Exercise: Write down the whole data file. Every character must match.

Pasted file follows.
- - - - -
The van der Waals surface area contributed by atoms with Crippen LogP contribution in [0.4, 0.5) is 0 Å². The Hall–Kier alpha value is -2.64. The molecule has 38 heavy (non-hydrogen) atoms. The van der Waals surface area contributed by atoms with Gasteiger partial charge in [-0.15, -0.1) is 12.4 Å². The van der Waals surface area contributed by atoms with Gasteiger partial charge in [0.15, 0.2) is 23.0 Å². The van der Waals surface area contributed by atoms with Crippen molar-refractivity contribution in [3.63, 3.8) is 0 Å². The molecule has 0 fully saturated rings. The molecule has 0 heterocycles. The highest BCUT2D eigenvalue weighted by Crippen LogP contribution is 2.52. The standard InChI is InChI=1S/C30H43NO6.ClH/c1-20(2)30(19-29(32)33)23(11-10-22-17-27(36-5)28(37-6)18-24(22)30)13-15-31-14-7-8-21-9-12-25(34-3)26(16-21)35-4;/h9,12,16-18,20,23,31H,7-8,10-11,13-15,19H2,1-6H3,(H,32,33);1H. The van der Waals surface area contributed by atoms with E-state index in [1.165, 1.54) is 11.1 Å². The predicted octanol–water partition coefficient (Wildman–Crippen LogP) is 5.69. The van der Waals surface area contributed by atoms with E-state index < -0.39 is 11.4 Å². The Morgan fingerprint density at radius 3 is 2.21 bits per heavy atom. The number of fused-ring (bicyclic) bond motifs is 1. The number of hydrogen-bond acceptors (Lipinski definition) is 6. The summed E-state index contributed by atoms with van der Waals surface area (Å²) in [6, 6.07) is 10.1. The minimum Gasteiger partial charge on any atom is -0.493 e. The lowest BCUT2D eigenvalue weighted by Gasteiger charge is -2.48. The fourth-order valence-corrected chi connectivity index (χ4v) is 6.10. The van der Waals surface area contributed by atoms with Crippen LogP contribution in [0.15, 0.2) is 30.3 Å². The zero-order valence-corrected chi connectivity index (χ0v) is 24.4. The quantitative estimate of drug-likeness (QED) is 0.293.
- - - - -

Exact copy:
The van der Waals surface area contributed by atoms with Crippen LogP contribution in [0.4, 0.5) is 0 Å². The Hall–Kier alpha value is -2.64. The molecule has 38 heavy (non-hydrogen) atoms. The van der Waals surface area contributed by atoms with Gasteiger partial charge in [-0.15, -0.1) is 12.4 Å². The van der Waals surface area contributed by atoms with Gasteiger partial charge in [0.15, 0.2) is 23.0 Å². The van der Waals surface area contributed by atoms with Crippen molar-refractivity contribution in [3.63, 3.8) is 0 Å². The molecule has 0 fully saturated rings. The molecule has 0 heterocycles. The highest BCUT2D eigenvalue weighted by Crippen LogP contribution is 2.52. The standard InChI is InChI=1S/C30H43NO6.ClH/c1-20(2)30(19-29(32)33)23(11-10-22-17-27(36-5)28(37-6)18-24(22)30)13-15-31-14-7-8-21-9-12-25(34-3)26(16-21)35-4;/h9,12,16-18,20,23,31H,7-8,10-11,13-15,19H2,1-6H3,(H,32,33);1H. The van der Waals surface area contributed by atoms with E-state index in [1.165, 1.54) is 11.1 Å². The predicted octanol–water partition coefficient (Wildman–Crippen LogP) is 5.69. The van der Waals surface area contributed by atoms with E-state index < -0.39 is 11.4 Å². The Morgan fingerprint density at radius 3 is 2.21 bits per heavy atom. The number of fused-ring (bicyclic) bond motifs is 1. The number of hydrogen-bond acceptors (Lipinski definition) is 6. The summed E-state index contributed by atoms with van der Waals surface area (Å²) in [6, 6.07) is 10.1. The minimum Gasteiger partial charge on any atom is -0.493 e. The lowest BCUT2D eigenvalue weighted by Gasteiger charge is -2.48. The fourth-order valence-corrected chi connectivity index (χ4v) is 6.10. The van der Waals surface area contributed by atoms with Crippen LogP contribution in [0.15, 0.2) is 30.3 Å². The zero-order valence-corrected chi connectivity index (χ0v) is 24.4. The quantitative estimate of drug-likeness (QED) is 0.293.